I loved when cabooses trailed the train.  It was a nice closing to the experience of seeing a freight train.  It gave you closure as a rail fan.  It was a consolation prize of the train ending and gave the closing a human touch–especially as a kid, when a rail employee would wave to you.  It was as though the entire train was saying good bye.

Rock Island caboose in Houston in August of 1979 --©photo by C. E. Hunt

Rock Island caboose in Houston in August of 1979 –©photo by C. E. Hunt

BN caboose in Houston in May of 1980. --©photo by C. E. Hunt

BN caboose in Houston in May of 1980. –©photo by C. E. Hunt

Almost mythical, lonesome branch lines

Prescott and Northwestern at Tokio ARK on the way to the gypsum mine Aug 1978

Prescott and Northwestern at Tokio, ARK on the way to the gypsum mine August 1978 –©photo by C. E. Hunt

There were special places across the landscape that had a mythical quality where you dream of seeing trains but never did.  One such place was near my Uncle Arnold and Aunt Molly’s farm in Arkansas.  Near their farm was a lonesome line that went off to a very small gypsum mine.  I did a post on this mine last year.  I finally found some of the photos I was looking for for that post, but I never found the picture of the Gypsum mine I took.

Prescott and Northwestern, Prescott, AR, August 1979 --©photo by C. E. Hunt

Prescott and Northwestern, Prescott, AR, August 1979 –©photo by C. E. Hunt

PNW in Prescott, AR--©photo by C. E. Hunt

PNW in Prescott, AR–©photo by C. E. Hunt

PNW Caboose in Prescott, AR, 1979--©photo by C. E. Hunt

PNW Caboose in Prescott, AR, 1979–©photo by C. E. Hunt

For many summers I hoped to catch the little train winding its way through the woods and over the hills to the mine.  I only captured it in my imagination.

The Southern Pacific

SP on Griggs Road, August 1978--©photo by C. E. Hunt

SP on Griggs Road, August 1978–©photo by C. E. Hunt

I grew up near a Southern Pacific line.   The line saw a lot of locals and an occasional long freight,  I vividly recall one highlight that took place at night. I remember a Southern (not Southern Pacific) caboose slowly trailing a long freight headed east.  I still remember being able to look inside because it was illuminated.  Funny how certain memories stick with you.  When I would go to bed at night and hear diesel horns from that direction, I would sometimes imagine what kind of train was passing on the line.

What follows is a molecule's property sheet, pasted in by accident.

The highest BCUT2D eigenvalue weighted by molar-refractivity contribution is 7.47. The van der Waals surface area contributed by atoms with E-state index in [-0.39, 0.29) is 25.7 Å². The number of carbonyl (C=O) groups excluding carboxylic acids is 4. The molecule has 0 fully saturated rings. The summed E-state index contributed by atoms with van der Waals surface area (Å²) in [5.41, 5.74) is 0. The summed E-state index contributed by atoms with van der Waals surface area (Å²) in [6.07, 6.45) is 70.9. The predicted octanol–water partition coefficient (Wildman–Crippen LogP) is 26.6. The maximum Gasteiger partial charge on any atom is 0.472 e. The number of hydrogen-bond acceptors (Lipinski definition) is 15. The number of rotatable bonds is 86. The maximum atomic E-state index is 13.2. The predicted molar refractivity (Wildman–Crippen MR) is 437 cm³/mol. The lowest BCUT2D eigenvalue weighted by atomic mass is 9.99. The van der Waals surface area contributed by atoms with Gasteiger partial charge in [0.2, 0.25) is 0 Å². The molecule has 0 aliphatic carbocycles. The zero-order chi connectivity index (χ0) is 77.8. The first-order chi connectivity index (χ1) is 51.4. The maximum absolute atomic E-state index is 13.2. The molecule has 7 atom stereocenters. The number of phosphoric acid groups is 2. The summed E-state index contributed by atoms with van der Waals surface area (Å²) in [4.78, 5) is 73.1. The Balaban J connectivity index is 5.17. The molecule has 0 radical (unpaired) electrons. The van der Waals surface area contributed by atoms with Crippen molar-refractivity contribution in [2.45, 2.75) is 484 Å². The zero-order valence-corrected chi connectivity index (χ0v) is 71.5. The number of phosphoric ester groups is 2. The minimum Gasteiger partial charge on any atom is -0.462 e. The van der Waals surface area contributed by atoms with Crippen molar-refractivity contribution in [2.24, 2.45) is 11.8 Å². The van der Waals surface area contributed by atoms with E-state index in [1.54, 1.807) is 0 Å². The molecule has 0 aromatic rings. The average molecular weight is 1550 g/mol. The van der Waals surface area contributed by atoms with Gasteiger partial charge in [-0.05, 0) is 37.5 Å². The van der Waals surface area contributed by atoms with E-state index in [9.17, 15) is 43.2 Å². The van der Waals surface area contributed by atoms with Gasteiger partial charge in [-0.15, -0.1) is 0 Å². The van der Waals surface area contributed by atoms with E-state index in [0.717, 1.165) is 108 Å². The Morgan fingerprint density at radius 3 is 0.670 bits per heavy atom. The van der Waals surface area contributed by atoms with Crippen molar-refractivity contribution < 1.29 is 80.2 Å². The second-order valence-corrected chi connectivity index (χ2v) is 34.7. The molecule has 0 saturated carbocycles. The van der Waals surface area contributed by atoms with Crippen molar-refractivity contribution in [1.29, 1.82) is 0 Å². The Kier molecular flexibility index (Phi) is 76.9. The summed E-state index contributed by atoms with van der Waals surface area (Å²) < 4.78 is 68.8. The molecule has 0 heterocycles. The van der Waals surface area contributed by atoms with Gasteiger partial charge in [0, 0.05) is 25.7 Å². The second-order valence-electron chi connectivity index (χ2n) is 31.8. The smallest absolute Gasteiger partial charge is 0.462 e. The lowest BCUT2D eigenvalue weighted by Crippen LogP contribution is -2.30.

Also RS11#2926 on Griggs Road in July of 1978. --©photo by C. E. Hunt

Also RS11#2926 on Griggs Road in July of 1978. –©photo by C. E. Hunt

SP switcher servicing-warehouses on Griggs Road in January of 1979.  --©photo by C. E. Hunt

SP switcher servicing-warehouses on Griggs Road in January of 1979. –©photo by C. E. Hunt

Those were the days.  I have more to share in Part III.

NP Boxcars, one of my favorite schemes…

Towards the end, the Northern Pacific had some beautiful boxcars.  Surprisingly, there has not been many of their cars available from the high-quality manufacturers.  My favorite scheme that I wish to highlight, is their pine tree green scheme.

NP #1953 in Poughkeepsie, New York May 29, 1978,  Photo by  William Rogerson, courtesy www.rrpicturesarchive.net

NP #1953 in Poughkeepsie, New York May 29, 1978, Photo by William Rogerson, courtesy http://www.rrpicturesarchive.net

NP #2901 in Vidalia,  Georgia on April 29, 1993.  ©photo  F. Will Martin, courtesy http://www.rrpicturearchives.net/

NP #2901 in Vidalia, Georgia on April 29, 1993. ©photo F. Will Martin, courtesy http://www.rrpicturearchives.net/

It is really one of the classic boxcar schemes from the 1960s.  Many of these cars survived well into the BN era.

NP #5304 in Cajon California on March 25 1978 ©photo by Ron Hawkins

NP #5304 in Cajon California on March 25 1978 ©photo by Ron Hawkins, courtesy http://www.rrpicturearchives.net/

NP #2901 in Pocatello, Idaho.  Photo by Dave Krumenacker, courtesy http://www.rr-fallenflags.org/

Once again, NP #2901 in Pocatello, Idaho. Photo by Dave Krumenacker, courtesy http://www.rr-fallenflags.org/

I hope a company like Exactrail or Tangent takes notice of this glaring void.